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U.S. to Buy A-Bomb Fuel From Russia


WASHINGTON — The United States has agreed to buy tons of weapons-grade uranium from Russia's nuclear arsenal to keep the material from falling into the hands of unfriendly countries or terrorists, the White House announced Monday.

The agreement, the first of its kind, is also aimed at pumping additional hard currency into Russia's deteriorating economy and helping the Moscow government pay for safety improvements on nuclear reactors in the former Soviet Union, a White House statement said. But no dollar amount was given.

"This agreement will help ensure that nuclear weapons-grade material does not fall into the wrong hands," President Bush said in the written announcement.

Under the pact, the Energy Department will buy at least 10 metric tons of highly enriched uranium from dismantled Russian weapons each year and will dilute the material for resale as commercial reactor fuel.

"This is a good idea that has been under discussion for some time," said Matthew Bunn, a researcher at the private Arms Control Assn.

Uranium can be used both to fuel nuclear power plants and as the explosive material in nuclear weapons, but the form used in weapons is more "enriched"--more radioactive and more volatile.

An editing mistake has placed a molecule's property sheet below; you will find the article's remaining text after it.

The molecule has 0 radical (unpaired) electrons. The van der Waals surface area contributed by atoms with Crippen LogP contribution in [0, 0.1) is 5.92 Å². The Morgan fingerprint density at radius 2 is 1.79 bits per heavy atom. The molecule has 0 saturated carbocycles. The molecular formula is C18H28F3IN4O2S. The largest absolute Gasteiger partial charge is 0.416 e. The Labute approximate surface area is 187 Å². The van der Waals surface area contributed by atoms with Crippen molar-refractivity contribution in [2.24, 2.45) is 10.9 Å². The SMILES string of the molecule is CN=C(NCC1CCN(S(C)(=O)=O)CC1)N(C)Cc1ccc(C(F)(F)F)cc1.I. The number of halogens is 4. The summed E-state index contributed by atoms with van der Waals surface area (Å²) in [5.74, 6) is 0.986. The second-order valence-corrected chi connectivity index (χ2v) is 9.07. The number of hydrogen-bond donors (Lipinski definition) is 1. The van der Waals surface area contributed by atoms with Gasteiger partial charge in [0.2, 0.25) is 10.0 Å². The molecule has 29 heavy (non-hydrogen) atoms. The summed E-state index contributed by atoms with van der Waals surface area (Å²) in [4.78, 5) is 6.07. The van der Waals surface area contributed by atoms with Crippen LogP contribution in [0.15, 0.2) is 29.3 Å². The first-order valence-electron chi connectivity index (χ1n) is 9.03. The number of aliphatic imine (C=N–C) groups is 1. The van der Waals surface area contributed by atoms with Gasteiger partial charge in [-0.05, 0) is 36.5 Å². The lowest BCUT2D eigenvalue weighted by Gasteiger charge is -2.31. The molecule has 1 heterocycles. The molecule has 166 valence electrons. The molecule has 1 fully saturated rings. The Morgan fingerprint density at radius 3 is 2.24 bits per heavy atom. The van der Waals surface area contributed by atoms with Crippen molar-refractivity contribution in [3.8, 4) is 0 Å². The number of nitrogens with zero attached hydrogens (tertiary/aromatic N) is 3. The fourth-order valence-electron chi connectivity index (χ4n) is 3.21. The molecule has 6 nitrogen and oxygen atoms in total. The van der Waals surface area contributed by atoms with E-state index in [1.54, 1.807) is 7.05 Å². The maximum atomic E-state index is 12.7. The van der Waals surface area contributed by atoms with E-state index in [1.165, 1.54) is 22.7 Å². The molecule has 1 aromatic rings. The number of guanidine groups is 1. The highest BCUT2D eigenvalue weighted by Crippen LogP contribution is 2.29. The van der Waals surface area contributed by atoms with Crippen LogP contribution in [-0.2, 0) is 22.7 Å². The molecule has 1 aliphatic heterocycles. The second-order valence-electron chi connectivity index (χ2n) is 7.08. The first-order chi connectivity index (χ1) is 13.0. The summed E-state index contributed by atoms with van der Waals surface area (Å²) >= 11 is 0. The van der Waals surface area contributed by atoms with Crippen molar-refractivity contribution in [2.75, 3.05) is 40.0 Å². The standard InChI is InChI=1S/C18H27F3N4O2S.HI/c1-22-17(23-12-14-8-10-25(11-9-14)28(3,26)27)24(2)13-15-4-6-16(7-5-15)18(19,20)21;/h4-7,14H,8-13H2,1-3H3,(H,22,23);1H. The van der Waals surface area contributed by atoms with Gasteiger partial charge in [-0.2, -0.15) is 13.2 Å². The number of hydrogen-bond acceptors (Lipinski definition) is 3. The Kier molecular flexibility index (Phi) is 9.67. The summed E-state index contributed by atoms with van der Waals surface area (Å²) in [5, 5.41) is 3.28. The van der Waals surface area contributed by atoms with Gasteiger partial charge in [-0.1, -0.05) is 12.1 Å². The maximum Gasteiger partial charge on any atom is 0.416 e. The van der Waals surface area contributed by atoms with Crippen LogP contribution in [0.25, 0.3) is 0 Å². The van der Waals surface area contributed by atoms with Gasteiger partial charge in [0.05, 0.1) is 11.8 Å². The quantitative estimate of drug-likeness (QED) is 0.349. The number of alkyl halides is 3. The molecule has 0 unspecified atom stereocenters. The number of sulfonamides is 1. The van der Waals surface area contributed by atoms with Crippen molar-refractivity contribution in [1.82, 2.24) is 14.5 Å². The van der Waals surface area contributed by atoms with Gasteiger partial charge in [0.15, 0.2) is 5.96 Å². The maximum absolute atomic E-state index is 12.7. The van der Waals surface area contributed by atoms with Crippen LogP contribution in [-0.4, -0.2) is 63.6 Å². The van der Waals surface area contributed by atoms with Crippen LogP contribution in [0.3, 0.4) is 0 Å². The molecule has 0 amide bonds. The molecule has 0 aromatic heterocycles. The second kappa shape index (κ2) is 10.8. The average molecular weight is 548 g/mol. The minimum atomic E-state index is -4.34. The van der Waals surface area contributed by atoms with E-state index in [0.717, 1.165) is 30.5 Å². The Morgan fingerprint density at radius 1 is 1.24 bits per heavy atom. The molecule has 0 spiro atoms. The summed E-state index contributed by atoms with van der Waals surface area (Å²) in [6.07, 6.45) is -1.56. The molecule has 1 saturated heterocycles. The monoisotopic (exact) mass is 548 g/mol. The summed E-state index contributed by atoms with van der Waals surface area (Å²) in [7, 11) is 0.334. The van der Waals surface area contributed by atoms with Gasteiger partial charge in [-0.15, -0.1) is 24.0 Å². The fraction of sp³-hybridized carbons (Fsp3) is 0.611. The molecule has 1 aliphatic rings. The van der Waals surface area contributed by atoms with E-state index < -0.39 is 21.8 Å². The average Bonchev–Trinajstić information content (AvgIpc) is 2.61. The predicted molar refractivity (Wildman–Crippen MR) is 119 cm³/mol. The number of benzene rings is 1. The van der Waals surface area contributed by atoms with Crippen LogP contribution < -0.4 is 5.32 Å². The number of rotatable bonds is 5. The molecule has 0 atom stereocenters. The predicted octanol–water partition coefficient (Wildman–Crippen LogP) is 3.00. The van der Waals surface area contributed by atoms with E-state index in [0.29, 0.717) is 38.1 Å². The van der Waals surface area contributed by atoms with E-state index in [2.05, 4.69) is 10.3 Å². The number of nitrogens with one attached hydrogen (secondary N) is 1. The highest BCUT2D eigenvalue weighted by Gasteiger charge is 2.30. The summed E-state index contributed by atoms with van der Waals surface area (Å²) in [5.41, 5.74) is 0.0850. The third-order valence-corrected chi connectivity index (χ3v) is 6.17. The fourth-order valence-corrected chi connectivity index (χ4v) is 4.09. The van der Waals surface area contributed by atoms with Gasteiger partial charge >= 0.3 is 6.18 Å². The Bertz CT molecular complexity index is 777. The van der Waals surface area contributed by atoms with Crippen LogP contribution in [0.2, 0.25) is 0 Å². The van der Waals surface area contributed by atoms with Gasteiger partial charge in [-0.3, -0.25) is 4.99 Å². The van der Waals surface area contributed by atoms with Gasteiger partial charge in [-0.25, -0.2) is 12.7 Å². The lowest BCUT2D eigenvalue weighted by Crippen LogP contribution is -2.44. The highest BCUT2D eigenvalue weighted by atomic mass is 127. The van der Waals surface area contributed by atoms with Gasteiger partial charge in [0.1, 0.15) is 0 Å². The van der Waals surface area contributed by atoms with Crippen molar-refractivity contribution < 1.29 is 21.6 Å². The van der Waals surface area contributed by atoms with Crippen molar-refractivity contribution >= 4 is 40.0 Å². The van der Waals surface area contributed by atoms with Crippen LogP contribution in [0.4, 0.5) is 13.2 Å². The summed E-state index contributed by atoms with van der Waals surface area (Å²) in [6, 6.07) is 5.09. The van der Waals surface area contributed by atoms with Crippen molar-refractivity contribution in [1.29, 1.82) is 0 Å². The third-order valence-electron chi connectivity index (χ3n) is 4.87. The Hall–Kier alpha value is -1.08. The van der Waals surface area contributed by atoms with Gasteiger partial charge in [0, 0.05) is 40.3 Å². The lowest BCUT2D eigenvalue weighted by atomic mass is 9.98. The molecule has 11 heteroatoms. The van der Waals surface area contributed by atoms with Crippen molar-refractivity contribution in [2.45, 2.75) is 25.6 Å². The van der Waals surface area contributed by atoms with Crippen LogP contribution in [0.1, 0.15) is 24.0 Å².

Russia has been dismantling about 1,500 nuclear weapons each year, mostly short-range and medium-range weapons eliminated under arms reduction agreements, and storing the nuclear explosives, according to the CIA.

Russian officials have said that they hold "well over 500 (metric) tons" of highly enriched uranium, including fuel for weapons that will not be dismantled under current agreements. American officials have estimated Russia's stockpile as high as 700 tons.

Under the agreement announced Monday, the United States will buy at least 10 metric tons each year for five years, and at least 30 metric tons a year after that. A metric ton is about 2,200 pounds.

The deal is one of several arrangements the Bush Administration has been pursuing to reduce the danger of Russian nuclear weapons falling into the hands of countries like Libya or Iraq.

The U.S. government has also been dismantling weapons but has rejected proposals to dilute its nuclear explosives.

One problem with the deal is that reactor fuel, the product that the United States plans to sell, is already in oversupply.

"The price is at a record low, and this is just going to dump more uranium on the market," Bunn said. "But that may be a reasonable price to pay for the sake of security."

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